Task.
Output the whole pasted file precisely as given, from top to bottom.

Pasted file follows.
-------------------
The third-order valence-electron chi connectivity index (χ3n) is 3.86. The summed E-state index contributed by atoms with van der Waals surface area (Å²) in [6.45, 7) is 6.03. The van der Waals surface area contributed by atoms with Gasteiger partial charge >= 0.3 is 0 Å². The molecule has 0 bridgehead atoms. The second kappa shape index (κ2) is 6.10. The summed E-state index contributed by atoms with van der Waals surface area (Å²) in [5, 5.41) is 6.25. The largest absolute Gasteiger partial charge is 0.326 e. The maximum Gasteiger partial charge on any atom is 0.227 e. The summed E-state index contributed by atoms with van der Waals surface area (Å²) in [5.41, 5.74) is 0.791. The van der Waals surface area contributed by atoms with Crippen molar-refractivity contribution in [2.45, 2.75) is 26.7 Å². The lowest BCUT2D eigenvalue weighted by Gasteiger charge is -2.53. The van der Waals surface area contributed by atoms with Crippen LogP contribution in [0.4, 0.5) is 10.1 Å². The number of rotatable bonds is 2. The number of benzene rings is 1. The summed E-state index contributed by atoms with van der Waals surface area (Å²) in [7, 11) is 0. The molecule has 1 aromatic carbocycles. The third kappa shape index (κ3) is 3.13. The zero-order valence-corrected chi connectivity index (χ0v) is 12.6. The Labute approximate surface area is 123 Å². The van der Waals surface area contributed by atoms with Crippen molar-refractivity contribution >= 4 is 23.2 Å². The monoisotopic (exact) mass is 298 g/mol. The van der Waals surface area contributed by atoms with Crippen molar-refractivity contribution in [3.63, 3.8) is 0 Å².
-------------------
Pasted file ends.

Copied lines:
The third-order valence-electron chi connectivity index (χ3n) is 3.86. The summed E-state index contributed by atoms with van der Waals surface area (Å²) in [6.45, 7) is 6.03. The van der Waals surface area contributed by atoms with Gasteiger partial charge >= 0.3 is 0 Å². The molecule has 0 bridgehead atoms. The second kappa shape index (κ2) is 6.10. The summed E-state index contributed by atoms with van der Waals surface area (Å²) in [5, 5.41) is 6.25. The largest absolute Gasteiger partial charge is 0.326 e. The maximum Gasteiger partial charge on any atom is 0.227 e. The summed E-state index contributed by atoms with van der Waals surface area (Å²) in [5.41, 5.74) is 0.791. The van der Waals surface area contributed by atoms with Crippen molar-refractivity contribution in [2.45, 2.75) is 26.7 Å². The lowest BCUT2D eigenvalue weighted by Gasteiger charge is -2.53. The van der Waals surface area contributed by atoms with Crippen LogP contribution in [0.4, 0.5) is 10.1 Å². The number of rotatable bonds is 2. The number of benzene rings is 1. The summed E-state index contributed by atoms with van der Waals surface area (Å²) in [7, 11) is 0. The molecule has 1 aromatic carbocycles. The third kappa shape index (κ3) is 3.13. The zero-order valence-corrected chi connectivity index (χ0v) is 12.6. The Labute approximate surface area is 123 Å². The van der Waals surface area contributed by atoms with Crippen molar-refractivity contribution >= 4 is 23.2 Å². The monoisotopic (exact) mass is 298 g/mol. The van der Waals surface area contributed by atoms with Crippen molar-refractivity contribution in [3.63, 3.8) is 0 Å².